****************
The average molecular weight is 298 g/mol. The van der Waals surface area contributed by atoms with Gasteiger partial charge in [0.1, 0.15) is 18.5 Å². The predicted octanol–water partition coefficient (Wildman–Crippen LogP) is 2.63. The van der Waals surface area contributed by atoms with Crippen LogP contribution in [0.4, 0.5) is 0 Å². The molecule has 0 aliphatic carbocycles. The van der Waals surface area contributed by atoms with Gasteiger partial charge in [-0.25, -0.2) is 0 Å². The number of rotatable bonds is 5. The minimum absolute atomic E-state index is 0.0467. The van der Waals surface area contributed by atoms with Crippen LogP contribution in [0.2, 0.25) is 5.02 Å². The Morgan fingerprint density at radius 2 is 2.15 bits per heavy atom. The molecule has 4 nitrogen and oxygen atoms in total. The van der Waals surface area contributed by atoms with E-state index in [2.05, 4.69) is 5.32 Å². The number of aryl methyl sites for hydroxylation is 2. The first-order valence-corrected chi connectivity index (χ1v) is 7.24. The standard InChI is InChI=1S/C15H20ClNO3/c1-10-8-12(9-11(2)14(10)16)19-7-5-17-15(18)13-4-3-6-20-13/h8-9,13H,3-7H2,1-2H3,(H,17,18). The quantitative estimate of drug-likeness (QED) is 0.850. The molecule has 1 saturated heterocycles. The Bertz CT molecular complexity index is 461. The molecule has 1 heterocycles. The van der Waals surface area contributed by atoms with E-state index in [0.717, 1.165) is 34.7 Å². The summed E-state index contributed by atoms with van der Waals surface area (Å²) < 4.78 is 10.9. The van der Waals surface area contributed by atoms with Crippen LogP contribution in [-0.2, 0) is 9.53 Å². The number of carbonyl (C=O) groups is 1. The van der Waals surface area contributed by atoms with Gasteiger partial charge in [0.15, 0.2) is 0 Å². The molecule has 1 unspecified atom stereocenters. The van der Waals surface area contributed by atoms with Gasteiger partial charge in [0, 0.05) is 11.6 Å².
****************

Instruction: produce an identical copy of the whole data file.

The average molecular weight is 298 g/mol. The van der Waals surface area contributed by atoms with Gasteiger partial charge in [0.1, 0.15) is 18.5 Å². The predicted octanol–water partition coefficient (Wildman–Crippen LogP) is 2.63. The van der Waals surface area contributed by atoms with Crippen LogP contribution in [0.4, 0.5) is 0 Å². The molecule has 0 aliphatic carbocycles. The van der Waals surface area contributed by atoms with Gasteiger partial charge in [-0.25, -0.2) is 0 Å². The number of rotatable bonds is 5. The minimum absolute atomic E-state index is 0.0467. The van der Waals surface area contributed by atoms with Crippen LogP contribution in [0.2, 0.25) is 5.02 Å². The Morgan fingerprint density at radius 2 is 2.15 bits per heavy atom. The molecule has 4 nitrogen and oxygen atoms in total. The van der Waals surface area contributed by atoms with E-state index in [2.05, 4.69) is 5.32 Å². The number of aryl methyl sites for hydroxylation is 2. The first-order valence-corrected chi connectivity index (χ1v) is 7.24. The standard InChI is InChI=1S/C15H20ClNO3/c1-10-8-12(9-11(2)14(10)16)19-7-5-17-15(18)13-4-3-6-20-13/h8-9,13H,3-7H2,1-2H3,(H,17,18). The quantitative estimate of drug-likeness (QED) is 0.850. The molecule has 1 saturated heterocycles. The Bertz CT molecular complexity index is 461. The molecule has 1 heterocycles. The van der Waals surface area contributed by atoms with E-state index in [0.717, 1.165) is 34.7 Å². The summed E-state index contributed by atoms with van der Waals surface area (Å²) < 4.78 is 10.9. The van der Waals surface area contributed by atoms with Crippen LogP contribution in [-0.2, 0) is 9.53 Å². The number of carbonyl (C=O) groups is 1. The van der Waals surface area contributed by atoms with Gasteiger partial charge in [0.15, 0.2) is 0 Å². The molecule has 1 unspecified atom stereocenters. The van der Waals surface area contributed by atoms with Gasteiger partial charge in [0, 0.05) is 11.6 Å².